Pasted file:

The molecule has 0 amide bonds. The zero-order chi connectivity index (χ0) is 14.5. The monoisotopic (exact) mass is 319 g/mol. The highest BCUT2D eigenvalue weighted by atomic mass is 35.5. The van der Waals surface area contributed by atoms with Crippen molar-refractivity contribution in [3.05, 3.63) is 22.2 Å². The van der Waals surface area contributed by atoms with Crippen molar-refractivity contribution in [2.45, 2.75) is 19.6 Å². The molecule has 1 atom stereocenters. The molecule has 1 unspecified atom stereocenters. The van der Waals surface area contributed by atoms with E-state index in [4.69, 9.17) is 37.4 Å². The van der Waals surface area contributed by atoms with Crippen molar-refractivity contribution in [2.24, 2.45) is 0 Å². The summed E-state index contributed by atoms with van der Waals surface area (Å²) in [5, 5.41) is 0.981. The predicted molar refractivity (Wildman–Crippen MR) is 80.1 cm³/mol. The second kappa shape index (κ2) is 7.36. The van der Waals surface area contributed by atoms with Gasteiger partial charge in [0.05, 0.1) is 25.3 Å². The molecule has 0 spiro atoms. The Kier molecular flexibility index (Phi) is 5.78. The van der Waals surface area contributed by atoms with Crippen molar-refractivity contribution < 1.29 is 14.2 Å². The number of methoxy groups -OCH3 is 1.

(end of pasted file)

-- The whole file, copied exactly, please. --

The molecule has 0 amide bonds. The zero-order chi connectivity index (χ0) is 14.5. The monoisotopic (exact) mass is 319 g/mol. The highest BCUT2D eigenvalue weighted by atomic mass is 35.5. The van der Waals surface area contributed by atoms with Crippen molar-refractivity contribution in [3.05, 3.63) is 22.2 Å². The van der Waals surface area contributed by atoms with Crippen molar-refractivity contribution in [2.45, 2.75) is 19.6 Å². The molecule has 1 atom stereocenters. The molecule has 1 unspecified atom stereocenters. The van der Waals surface area contributed by atoms with E-state index in [4.69, 9.17) is 37.4 Å². The van der Waals surface area contributed by atoms with Crippen molar-refractivity contribution in [2.24, 2.45) is 0 Å². The summed E-state index contributed by atoms with van der Waals surface area (Å²) in [5, 5.41) is 0.981. The predicted molar refractivity (Wildman–Crippen MR) is 80.1 cm³/mol. The second kappa shape index (κ2) is 7.36. The van der Waals surface area contributed by atoms with Gasteiger partial charge in [0.05, 0.1) is 25.3 Å². The molecule has 0 spiro atoms. The Kier molecular flexibility index (Phi) is 5.78. The van der Waals surface area contributed by atoms with Crippen molar-refractivity contribution < 1.29 is 14.2 Å². The number of methoxy groups -OCH3 is 1.